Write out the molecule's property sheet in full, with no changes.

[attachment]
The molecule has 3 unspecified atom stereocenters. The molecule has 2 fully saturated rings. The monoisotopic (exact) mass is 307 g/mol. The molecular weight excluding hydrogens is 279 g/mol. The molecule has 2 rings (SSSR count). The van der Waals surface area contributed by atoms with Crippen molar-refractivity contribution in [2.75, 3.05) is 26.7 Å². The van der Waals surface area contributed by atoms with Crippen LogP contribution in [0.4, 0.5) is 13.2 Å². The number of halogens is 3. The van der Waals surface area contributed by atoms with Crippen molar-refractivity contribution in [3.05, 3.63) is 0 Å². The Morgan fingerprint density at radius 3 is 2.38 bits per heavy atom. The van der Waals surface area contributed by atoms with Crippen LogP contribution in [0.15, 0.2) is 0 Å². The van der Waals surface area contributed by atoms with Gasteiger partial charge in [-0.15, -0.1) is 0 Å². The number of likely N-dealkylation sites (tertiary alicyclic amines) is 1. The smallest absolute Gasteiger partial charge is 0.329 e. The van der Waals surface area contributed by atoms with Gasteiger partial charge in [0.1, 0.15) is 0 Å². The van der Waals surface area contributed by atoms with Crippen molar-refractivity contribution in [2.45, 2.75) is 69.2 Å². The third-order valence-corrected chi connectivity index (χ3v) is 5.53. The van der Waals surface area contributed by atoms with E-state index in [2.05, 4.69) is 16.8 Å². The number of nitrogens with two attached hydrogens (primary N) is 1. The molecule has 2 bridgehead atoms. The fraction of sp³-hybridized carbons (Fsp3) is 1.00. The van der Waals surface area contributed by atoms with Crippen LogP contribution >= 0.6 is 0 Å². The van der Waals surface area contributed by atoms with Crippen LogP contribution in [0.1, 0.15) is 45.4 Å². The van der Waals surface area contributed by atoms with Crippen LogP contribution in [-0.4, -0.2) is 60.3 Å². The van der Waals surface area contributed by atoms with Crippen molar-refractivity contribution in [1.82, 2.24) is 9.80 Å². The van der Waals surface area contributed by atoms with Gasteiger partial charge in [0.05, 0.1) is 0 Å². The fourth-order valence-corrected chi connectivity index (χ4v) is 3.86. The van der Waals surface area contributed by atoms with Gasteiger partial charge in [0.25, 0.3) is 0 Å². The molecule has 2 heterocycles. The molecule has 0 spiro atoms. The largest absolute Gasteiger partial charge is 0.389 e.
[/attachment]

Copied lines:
The molecule has 3 unspecified atom stereocenters. The molecule has 2 fully saturated rings. The monoisotopic (exact) mass is 307 g/mol. The molecular weight excluding hydrogens is 279 g/mol. The molecule has 2 rings (SSSR count). The van der Waals surface area contributed by atoms with Crippen molar-refractivity contribution in [2.75, 3.05) is 26.7 Å². The van der Waals surface area contributed by atoms with Crippen LogP contribution in [0.4, 0.5) is 13.2 Å². The number of halogens is 3. The van der Waals surface area contributed by atoms with Crippen molar-refractivity contribution in [3.05, 3.63) is 0 Å². The Morgan fingerprint density at radius 3 is 2.38 bits per heavy atom. The van der Waals surface area contributed by atoms with Crippen LogP contribution in [0.15, 0.2) is 0 Å². The van der Waals surface area contributed by atoms with Gasteiger partial charge in [-0.15, -0.1) is 0 Å². The number of likely N-dealkylation sites (tertiary alicyclic amines) is 1. The smallest absolute Gasteiger partial charge is 0.329 e. The van der Waals surface area contributed by atoms with Gasteiger partial charge in [0.1, 0.15) is 0 Å². The van der Waals surface area contributed by atoms with Crippen molar-refractivity contribution in [2.45, 2.75) is 69.2 Å². The third-order valence-corrected chi connectivity index (χ3v) is 5.53. The van der Waals surface area contributed by atoms with E-state index in [2.05, 4.69) is 16.8 Å². The number of nitrogens with two attached hydrogens (primary N) is 1. The molecule has 2 bridgehead atoms. The fraction of sp³-hybridized carbons (Fsp3) is 1.00. The van der Waals surface area contributed by atoms with Crippen LogP contribution >= 0.6 is 0 Å². The van der Waals surface area contributed by atoms with Crippen LogP contribution in [0.1, 0.15) is 45.4 Å². The van der Waals surface area contributed by atoms with Crippen LogP contribution in [-0.4, -0.2) is 60.3 Å². The van der Waals surface area contributed by atoms with Crippen molar-refractivity contribution in [1.82, 2.24) is 9.80 Å². The van der Waals surface area contributed by atoms with Gasteiger partial charge in [0.05, 0.1) is 0 Å². The fourth-order valence-corrected chi connectivity index (χ4v) is 3.86. The van der Waals surface area contributed by atoms with Gasteiger partial charge in [0.25, 0.3) is 0 Å². The molecule has 2 heterocycles. The molecule has 0 spiro atoms. The largest absolute Gasteiger partial charge is 0.389 e.